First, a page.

Nima | Gelephu
Maochhu has changed its course and is inching closer to properties, residents, and paddy fields located near the river after a flash flood on Wednesday breached a gabion wall constructed along the Shetikhari stream in Gelephu.
The flood also washed away temporary boulder wall connecting the Reinforced concrete wall at the confluence.
The sudden change in river course from near the Shetikhari and Maochhu confluence caused flash flood and stranded more than 20 people in the same location where four soldiers lost their lives in July last year trying to rescue people.
Thromde officials said 21 foresters guarding the porous border at Maochhu and caretakers looking after the thromde water treatment plant were brought to safety using excavators before the flash flood cut-off the access to the treatment plant and three outposts at Maochhu.
Labourers working at a crushing unit were asked to vacate the site following notification from National Center for Hydrology and Meteorology on flash flood, landslides and riverine floods.
Gelephu thromde used more than 15 truckloads of boulders at Shetikhari and Mao Chhu confluence to divert the river back to its usual course on Wednesday, but the boulder walls were washed away yesterday.
Gelephu thrompon, Tshering Norbu, said that river hit the weakest point after it changed its course. “The water force is erratic and the change in course is unpredictable.”
He said it could be because of the heavy rainfall in the higher mountains. “We tried to protect the course and divert the river to its normal course.”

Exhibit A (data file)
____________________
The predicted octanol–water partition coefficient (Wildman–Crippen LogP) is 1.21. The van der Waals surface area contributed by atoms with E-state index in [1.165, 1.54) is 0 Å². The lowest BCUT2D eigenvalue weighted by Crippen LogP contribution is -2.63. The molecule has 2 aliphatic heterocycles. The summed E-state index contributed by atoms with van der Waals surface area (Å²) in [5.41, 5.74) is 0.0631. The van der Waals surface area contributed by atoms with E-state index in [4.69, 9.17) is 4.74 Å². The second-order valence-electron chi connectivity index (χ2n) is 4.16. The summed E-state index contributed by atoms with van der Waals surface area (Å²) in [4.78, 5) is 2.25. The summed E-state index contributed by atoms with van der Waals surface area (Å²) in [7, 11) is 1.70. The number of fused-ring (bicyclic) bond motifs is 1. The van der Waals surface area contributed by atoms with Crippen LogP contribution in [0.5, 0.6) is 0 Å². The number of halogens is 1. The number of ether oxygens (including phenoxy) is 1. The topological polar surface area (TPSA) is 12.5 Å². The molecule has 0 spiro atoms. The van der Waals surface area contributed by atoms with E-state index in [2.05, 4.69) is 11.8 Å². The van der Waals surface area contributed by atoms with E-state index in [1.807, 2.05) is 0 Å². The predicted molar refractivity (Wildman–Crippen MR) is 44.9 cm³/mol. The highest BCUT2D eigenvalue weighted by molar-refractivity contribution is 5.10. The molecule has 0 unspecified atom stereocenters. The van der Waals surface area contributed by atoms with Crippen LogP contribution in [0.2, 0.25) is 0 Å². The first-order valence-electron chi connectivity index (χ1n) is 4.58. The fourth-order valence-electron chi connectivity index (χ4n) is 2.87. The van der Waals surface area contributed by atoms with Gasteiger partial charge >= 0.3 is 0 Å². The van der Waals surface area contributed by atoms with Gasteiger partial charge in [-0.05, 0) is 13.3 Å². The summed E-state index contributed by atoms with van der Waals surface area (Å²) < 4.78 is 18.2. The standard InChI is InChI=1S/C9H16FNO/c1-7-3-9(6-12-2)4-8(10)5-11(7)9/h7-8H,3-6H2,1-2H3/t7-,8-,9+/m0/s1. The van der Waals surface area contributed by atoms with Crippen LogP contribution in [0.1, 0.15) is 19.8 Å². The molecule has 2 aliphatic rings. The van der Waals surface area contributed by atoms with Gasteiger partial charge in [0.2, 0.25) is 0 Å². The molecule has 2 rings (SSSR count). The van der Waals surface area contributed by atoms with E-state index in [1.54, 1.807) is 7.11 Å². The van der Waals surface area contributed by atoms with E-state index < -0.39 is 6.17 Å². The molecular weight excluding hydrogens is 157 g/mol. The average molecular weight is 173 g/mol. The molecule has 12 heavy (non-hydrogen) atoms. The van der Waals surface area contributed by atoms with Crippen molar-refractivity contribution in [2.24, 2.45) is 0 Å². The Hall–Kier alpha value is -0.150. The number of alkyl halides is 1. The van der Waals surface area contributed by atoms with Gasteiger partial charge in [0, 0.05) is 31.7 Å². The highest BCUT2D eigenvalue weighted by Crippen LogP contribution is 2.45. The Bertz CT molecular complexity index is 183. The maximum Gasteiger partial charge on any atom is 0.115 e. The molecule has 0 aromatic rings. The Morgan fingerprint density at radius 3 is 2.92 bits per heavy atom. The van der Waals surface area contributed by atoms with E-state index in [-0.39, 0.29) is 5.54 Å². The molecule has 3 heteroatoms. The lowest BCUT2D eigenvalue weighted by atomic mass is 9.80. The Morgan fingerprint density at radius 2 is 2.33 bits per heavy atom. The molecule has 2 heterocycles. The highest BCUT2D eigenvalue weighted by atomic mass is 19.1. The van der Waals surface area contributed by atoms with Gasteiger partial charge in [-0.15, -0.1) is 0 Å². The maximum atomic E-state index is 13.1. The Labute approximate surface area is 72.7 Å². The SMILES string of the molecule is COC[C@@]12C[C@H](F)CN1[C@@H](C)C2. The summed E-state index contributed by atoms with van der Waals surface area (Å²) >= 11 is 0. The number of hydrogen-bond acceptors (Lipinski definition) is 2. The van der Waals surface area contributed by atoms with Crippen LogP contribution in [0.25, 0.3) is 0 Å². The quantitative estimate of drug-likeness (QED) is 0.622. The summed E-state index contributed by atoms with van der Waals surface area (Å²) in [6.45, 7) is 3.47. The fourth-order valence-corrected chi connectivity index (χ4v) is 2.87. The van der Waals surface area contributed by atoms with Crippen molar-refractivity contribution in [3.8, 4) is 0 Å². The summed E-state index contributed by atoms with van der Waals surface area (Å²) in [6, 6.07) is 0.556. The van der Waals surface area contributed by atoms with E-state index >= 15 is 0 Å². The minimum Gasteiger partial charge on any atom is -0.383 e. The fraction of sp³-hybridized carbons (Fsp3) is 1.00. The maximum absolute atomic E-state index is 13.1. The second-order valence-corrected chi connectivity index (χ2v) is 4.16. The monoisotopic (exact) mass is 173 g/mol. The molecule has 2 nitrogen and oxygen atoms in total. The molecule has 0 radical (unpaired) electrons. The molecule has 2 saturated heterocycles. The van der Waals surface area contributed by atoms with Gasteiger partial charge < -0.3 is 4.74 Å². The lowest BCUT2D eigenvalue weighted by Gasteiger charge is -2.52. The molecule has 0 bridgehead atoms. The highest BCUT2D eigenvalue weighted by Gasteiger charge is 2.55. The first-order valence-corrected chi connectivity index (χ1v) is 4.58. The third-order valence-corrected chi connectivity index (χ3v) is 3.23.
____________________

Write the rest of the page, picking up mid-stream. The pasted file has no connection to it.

According to the thrompon, thromde would be constructing another 150m reinforced concrete wall (RCC) connecting 300m long RCC wall, which was completed in April this year. The 300m wall was built at the cost of Nu 25 million.
He said the RCC wall stands tall and there are no issues with it. “We would complete the RCC wall before summer next year and it would be connected to a safer point.”
Pelrithang residents, however, said that leaving the RCC wall incomplete, halfway in the middle of the Shetikhari and Maochhu confluence could have triggered the flash flood.
A resident of lower Pelrithang said the floodwater could have run from its regular course if the wall was build from the point where Shetikhari stream joins Maokhola. “The wall was left halfway,” he said.
Thrompon said that the RCC wall could not be completed upstream because of budget constraints.
“We prioritised and have approved budget for the wall this time. We are yet to ascertain the damage to the water treatment plant. We hope the residents would understand our position at this time,” Tshering Norbu said.
The construction of the 150m long RCC wall is expected to cost Nu 12 million and thromde has approved Nu 10 million for the wall.
Meanwhile, officials have asked the residents residing downstream, close to Maochhu, to move towards a safer place for another 48 hours until the weather forecast improves.
Continuous rainfall for three days has also swollen the seasonal stream of Shetikhari, Dawalakhola, and Jogikhola in Gelephu gewog.
A temporary house located close to the drain and the roads were flooded with rainwater.
House owner, Sonam Delkar said the drinking water pipes kept inside the drainage caused the overflow. “De-suups came and took the pipe out of the drain. It helped. We requested gewog officials to keep the drain clear earlier,” she said.
Prem P Katel from lower Pelrithang said he and his neighbours had to move out of home at around 2am for the past two days when it starts raining, fearing floods.
“It has become risky for people. We have been facing the problem for a long time,” he said. “Allowing crushing unit at the source of the stream and lack of proper taming along the stream causes the flood.”
He also said floodwater spread outside its course because the dredging was not properly done. “Removing boulders and stones from riverbed has increased the risk of flood.”
Edited by Tasha Dema